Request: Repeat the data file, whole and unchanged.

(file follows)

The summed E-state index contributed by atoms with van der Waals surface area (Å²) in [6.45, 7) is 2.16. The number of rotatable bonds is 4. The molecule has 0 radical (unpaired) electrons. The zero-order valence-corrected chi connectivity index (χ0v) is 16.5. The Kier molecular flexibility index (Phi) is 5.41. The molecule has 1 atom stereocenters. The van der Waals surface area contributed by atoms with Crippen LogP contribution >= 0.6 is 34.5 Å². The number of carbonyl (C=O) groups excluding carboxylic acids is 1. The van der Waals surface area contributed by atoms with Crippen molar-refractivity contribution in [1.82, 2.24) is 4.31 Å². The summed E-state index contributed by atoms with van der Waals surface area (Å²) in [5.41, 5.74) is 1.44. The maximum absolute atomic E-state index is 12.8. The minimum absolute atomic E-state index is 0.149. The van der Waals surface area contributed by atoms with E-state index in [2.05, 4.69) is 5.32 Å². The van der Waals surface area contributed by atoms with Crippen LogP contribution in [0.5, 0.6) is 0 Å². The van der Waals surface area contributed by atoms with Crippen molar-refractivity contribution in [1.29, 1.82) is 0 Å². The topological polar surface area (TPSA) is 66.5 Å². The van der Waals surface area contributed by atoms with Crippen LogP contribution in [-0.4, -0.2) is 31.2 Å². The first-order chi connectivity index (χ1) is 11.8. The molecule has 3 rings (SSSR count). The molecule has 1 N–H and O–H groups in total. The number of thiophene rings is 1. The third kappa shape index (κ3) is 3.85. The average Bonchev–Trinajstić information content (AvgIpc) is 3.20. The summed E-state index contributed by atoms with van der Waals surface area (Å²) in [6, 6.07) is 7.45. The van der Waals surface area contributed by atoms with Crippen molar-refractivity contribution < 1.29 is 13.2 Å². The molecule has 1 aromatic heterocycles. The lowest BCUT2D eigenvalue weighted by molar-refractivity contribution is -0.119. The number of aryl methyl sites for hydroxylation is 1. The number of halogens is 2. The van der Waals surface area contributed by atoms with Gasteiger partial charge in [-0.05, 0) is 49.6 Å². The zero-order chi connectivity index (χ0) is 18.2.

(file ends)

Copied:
The summed E-state index contributed by atoms with van der Waals surface area (Å²) in [6.45, 7) is 2.16. The number of rotatable bonds is 4. The molecule has 0 radical (unpaired) electrons. The zero-order valence-corrected chi connectivity index (χ0v) is 16.5. The Kier molecular flexibility index (Phi) is 5.41. The molecule has 1 atom stereocenters. The van der Waals surface area contributed by atoms with Crippen LogP contribution >= 0.6 is 34.5 Å². The number of carbonyl (C=O) groups excluding carboxylic acids is 1. The van der Waals surface area contributed by atoms with Crippen molar-refractivity contribution in [1.82, 2.24) is 4.31 Å². The summed E-state index contributed by atoms with van der Waals surface area (Å²) in [5.41, 5.74) is 1.44. The maximum absolute atomic E-state index is 12.8. The minimum absolute atomic E-state index is 0.149. The van der Waals surface area contributed by atoms with E-state index in [2.05, 4.69) is 5.32 Å². The van der Waals surface area contributed by atoms with Crippen LogP contribution in [0.5, 0.6) is 0 Å². The van der Waals surface area contributed by atoms with Crippen molar-refractivity contribution in [1.29, 1.82) is 0 Å². The topological polar surface area (TPSA) is 66.5 Å². The van der Waals surface area contributed by atoms with Crippen LogP contribution in [-0.4, -0.2) is 31.2 Å². The first-order chi connectivity index (χ1) is 11.8. The molecule has 3 rings (SSSR count). The molecule has 1 N–H and O–H groups in total. The number of thiophene rings is 1. The third kappa shape index (κ3) is 3.85. The average Bonchev–Trinajstić information content (AvgIpc) is 3.20. The summed E-state index contributed by atoms with van der Waals surface area (Å²) in [6, 6.07) is 7.45. The van der Waals surface area contributed by atoms with Crippen molar-refractivity contribution < 1.29 is 13.2 Å². The molecule has 1 aromatic heterocycles. The lowest BCUT2D eigenvalue weighted by molar-refractivity contribution is -0.119. The number of aryl methyl sites for hydroxylation is 1. The number of halogens is 2. The van der Waals surface area contributed by atoms with Gasteiger partial charge in [-0.05, 0) is 49.6 Å². The zero-order chi connectivity index (χ0) is 18.2.